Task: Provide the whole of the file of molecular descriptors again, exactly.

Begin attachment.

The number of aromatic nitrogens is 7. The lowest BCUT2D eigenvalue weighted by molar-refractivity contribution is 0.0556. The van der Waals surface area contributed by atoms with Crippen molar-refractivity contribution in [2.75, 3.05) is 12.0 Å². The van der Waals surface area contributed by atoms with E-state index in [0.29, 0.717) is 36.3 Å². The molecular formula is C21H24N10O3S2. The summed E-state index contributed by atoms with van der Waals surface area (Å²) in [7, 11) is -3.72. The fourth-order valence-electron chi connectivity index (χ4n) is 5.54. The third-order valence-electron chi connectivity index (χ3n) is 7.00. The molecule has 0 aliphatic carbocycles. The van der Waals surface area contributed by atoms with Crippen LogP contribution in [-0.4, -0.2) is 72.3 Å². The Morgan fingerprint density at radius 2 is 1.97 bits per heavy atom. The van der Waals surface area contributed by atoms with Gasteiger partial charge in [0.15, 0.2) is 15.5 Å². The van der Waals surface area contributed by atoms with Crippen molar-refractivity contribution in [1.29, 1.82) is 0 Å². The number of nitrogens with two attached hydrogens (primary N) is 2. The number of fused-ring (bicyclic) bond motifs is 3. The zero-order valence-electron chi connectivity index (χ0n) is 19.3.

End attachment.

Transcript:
The number of aromatic nitrogens is 7. The lowest BCUT2D eigenvalue weighted by molar-refractivity contribution is 0.0556. The van der Waals surface area contributed by atoms with Crippen molar-refractivity contribution in [2.75, 3.05) is 12.0 Å². The van der Waals surface area contributed by atoms with E-state index in [0.29, 0.717) is 36.3 Å². The molecular formula is C21H24N10O3S2. The summed E-state index contributed by atoms with van der Waals surface area (Å²) in [7, 11) is -3.72. The fourth-order valence-electron chi connectivity index (χ4n) is 5.54. The third-order valence-electron chi connectivity index (χ3n) is 7.00. The molecule has 0 aliphatic carbocycles. The van der Waals surface area contributed by atoms with Crippen LogP contribution in [-0.4, -0.2) is 72.3 Å². The Morgan fingerprint density at radius 2 is 1.97 bits per heavy atom. The van der Waals surface area contributed by atoms with Gasteiger partial charge in [0.15, 0.2) is 15.5 Å². The van der Waals surface area contributed by atoms with Crippen molar-refractivity contribution in [1.29, 1.82) is 0 Å². The number of nitrogens with two attached hydrogens (primary N) is 2. The number of fused-ring (bicyclic) bond motifs is 3. The zero-order valence-electron chi connectivity index (χ0n) is 19.3.